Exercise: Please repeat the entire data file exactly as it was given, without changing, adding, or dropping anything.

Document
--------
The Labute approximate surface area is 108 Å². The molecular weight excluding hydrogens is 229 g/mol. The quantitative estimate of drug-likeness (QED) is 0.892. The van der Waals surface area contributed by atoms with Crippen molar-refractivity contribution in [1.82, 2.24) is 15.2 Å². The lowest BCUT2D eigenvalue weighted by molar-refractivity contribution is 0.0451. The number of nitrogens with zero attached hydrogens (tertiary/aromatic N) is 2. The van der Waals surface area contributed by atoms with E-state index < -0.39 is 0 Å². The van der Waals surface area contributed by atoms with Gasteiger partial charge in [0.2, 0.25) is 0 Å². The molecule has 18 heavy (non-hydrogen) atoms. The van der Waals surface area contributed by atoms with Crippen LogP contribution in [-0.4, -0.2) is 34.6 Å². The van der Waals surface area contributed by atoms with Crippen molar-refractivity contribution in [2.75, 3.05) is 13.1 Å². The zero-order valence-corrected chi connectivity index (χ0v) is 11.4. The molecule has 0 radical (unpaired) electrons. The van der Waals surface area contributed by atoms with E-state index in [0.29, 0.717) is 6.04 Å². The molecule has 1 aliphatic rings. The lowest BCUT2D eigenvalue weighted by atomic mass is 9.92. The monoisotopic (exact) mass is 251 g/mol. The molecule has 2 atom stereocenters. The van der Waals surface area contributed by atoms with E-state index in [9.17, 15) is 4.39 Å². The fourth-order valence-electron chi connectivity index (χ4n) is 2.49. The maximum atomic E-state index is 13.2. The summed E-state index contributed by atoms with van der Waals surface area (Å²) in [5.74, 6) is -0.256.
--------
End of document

The Labute approximate surface area is 108 Å². The molecular weight excluding hydrogens is 229 g/mol. The quantitative estimate of drug-likeness (QED) is 0.892. The van der Waals surface area contributed by atoms with Crippen molar-refractivity contribution in [1.82, 2.24) is 15.2 Å². The lowest BCUT2D eigenvalue weighted by molar-refractivity contribution is 0.0451. The number of nitrogens with zero attached hydrogens (tertiary/aromatic N) is 2. The van der Waals surface area contributed by atoms with E-state index < -0.39 is 0 Å². The van der Waals surface area contributed by atoms with Gasteiger partial charge in [0.2, 0.25) is 0 Å². The molecule has 18 heavy (non-hydrogen) atoms. The van der Waals surface area contributed by atoms with Crippen LogP contribution in [-0.4, -0.2) is 34.6 Å². The van der Waals surface area contributed by atoms with Crippen molar-refractivity contribution in [2.75, 3.05) is 13.1 Å². The zero-order valence-corrected chi connectivity index (χ0v) is 11.4. The molecule has 0 radical (unpaired) electrons. The van der Waals surface area contributed by atoms with E-state index in [0.29, 0.717) is 6.04 Å². The molecule has 1 aliphatic rings. The lowest BCUT2D eigenvalue weighted by atomic mass is 9.92. The monoisotopic (exact) mass is 251 g/mol. The molecule has 2 atom stereocenters. The van der Waals surface area contributed by atoms with E-state index in [9.17, 15) is 4.39 Å². The fourth-order valence-electron chi connectivity index (χ4n) is 2.49. The maximum atomic E-state index is 13.2. The summed E-state index contributed by atoms with van der Waals surface area (Å²) in [5.74, 6) is -0.256.